The Fedora OS is comfortable and easy for lots of users. It has a stunning desktop that makes it easy to get everyday tasks done. Under the hood is all the power of a Linux system, and the terminal is the easiest way for power users to harness it. By default terminals are simple and somewhat limited. However, a terminal multiplexer allows you to turn your terminal into an even more incredible powerhouse. This article shows off some popular terminal multiplexers and how to install them.
Why would you want to use one? Well, for one thing, it lets you logout of your system while leaving your terminal session undisturbed. It’s incredibly useful to logout of your console, secure it, travel somewhere else, then remotely login with SSH and continue where you left off. Here are some utilities to check out.
One of the oldest and most well-known terminal multiplexers is screen. However, because the code is no longer maintained, this article focuses on more recent apps. (“Recent” is relative — some of these have been around for years!)
The tmux utility is one of the most widely used replacements for screen. It has a highly configurable interface. You can program tmux to start up specific kinds of sessions based on your needs. You’ll find a lot more about tmux in this article published earlier:
Already a tmux user? You might like this additional article on making your tmux sessions more effective.
To install tmux, use the sudo command along with dnf, since you’re probably in a terminal already:
$ sudo dnf install tmux
To start learning, run the tmux command. A single pane window starts with your default shell. Tmux uses a modifier key to signal that a command is coming next. This key is Ctrl+B by default. If you enter Ctrl+B, C you’ll create a new window with a shell in it.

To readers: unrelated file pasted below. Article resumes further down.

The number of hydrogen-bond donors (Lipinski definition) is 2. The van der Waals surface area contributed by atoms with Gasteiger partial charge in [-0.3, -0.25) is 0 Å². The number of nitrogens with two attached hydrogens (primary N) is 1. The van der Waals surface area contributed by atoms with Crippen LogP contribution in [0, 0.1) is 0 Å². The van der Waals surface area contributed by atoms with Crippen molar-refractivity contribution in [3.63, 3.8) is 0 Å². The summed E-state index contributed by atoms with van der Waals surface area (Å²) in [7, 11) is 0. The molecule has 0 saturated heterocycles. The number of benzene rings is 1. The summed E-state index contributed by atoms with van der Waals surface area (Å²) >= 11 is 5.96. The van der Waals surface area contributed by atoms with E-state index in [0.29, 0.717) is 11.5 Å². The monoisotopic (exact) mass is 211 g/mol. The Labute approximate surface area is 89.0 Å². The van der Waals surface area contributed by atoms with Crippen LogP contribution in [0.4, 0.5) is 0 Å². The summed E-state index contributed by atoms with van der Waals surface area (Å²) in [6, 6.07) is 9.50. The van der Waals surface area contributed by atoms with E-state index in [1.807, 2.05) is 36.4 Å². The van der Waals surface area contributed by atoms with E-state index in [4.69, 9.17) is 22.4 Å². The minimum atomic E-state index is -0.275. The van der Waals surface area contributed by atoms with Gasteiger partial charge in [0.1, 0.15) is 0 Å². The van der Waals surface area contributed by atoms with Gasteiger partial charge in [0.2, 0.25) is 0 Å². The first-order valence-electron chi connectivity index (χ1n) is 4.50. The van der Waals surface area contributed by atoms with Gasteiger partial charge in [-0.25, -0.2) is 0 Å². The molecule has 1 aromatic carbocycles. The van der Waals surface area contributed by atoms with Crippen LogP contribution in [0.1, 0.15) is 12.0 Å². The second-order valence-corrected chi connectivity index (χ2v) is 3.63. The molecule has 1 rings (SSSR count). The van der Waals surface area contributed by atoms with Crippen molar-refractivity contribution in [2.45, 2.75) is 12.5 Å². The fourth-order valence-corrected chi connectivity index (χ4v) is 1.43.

Here’s a hint: Use Ctrl+B, ? to enter a help mode that lists all the keys you can use. To keep things simple, look for the lines starting with bind-key -T prefix at first. These are keys you can use right after the modifier key to configure your tmux session. You can hit Ctrl+C to exit the help mode back to tmux.
To completely exit tmux, use the standard exit command or Ctrl+D keystroke to exit all the shells.
You might have recently seen the Magazine article on dwm, a dynamic window manager. Like dwm, dvtm is for tiling window management — but in a terminal. It’s designed to adhere to the legacy UNIX philosophy of “do one thing well” — in this case managing windows in a terminal.
Installing dvtm is easy as well. However, if you want the logout functionality mentioned earlier, you’ll also need the abduco package which handles session management for dvtm.
$ sudo dnf install dvtm abduco
The dvtm utility has many keystrokes already mapped to allow you to manage windows in the terminal. By default, it uses Ctrl+G as its modifier key. This keystroke tells dvtm that the following character is going to be a command it should process. For instance, Ctrl+G, C creates a new window and Ctrl+G, X removes it.
For more information on using dvtm, check out the dvtm home page which includes numerous tips and get-started information.
While byobu isn’t truly a multiplexer on its own — it wraps tmux or even the older screen to add functions — it’s worth covering here too. Byobu makes terminal multiplexers better for novices, by adding a help menu and window tabs that are slightly easier to navigate.
Of course it’s available in the Fedora repos as well. To install, use this command:
$ sudo dnf install byobu
By default the byobu command runs screen underneath, so you might want to run byobu-tmux to wrap tmux instead. You can then use the F9 key to open up a help menu for more information to help you get started.
The mtm utility is one of the smallest multiplexers you’ll find. In fact, it’s only about 1000 lines of code! You might find it helpful if you’re in a limited environment such as old hardware, a minimal container, and so forth. To get started, you’ll need a couple packages.
$ sudo dnf install git ncurses-devel make gcc
Then clone the repository where mtm lives:
$ git clone https://github.com/deadpixi/mtm.git
Change directory into the mtm folder and build the program:
You might receive a few warnings, but when you’re done, you’ll have the very small mtm utility. Run it with this command:
You can find all the documentation for the utility on its GitHub page.
These are just some of the terminal multiplexers out there. Got one you’d like to recommend? Leave a comment below with your tips and enjoy building windows in your terminal!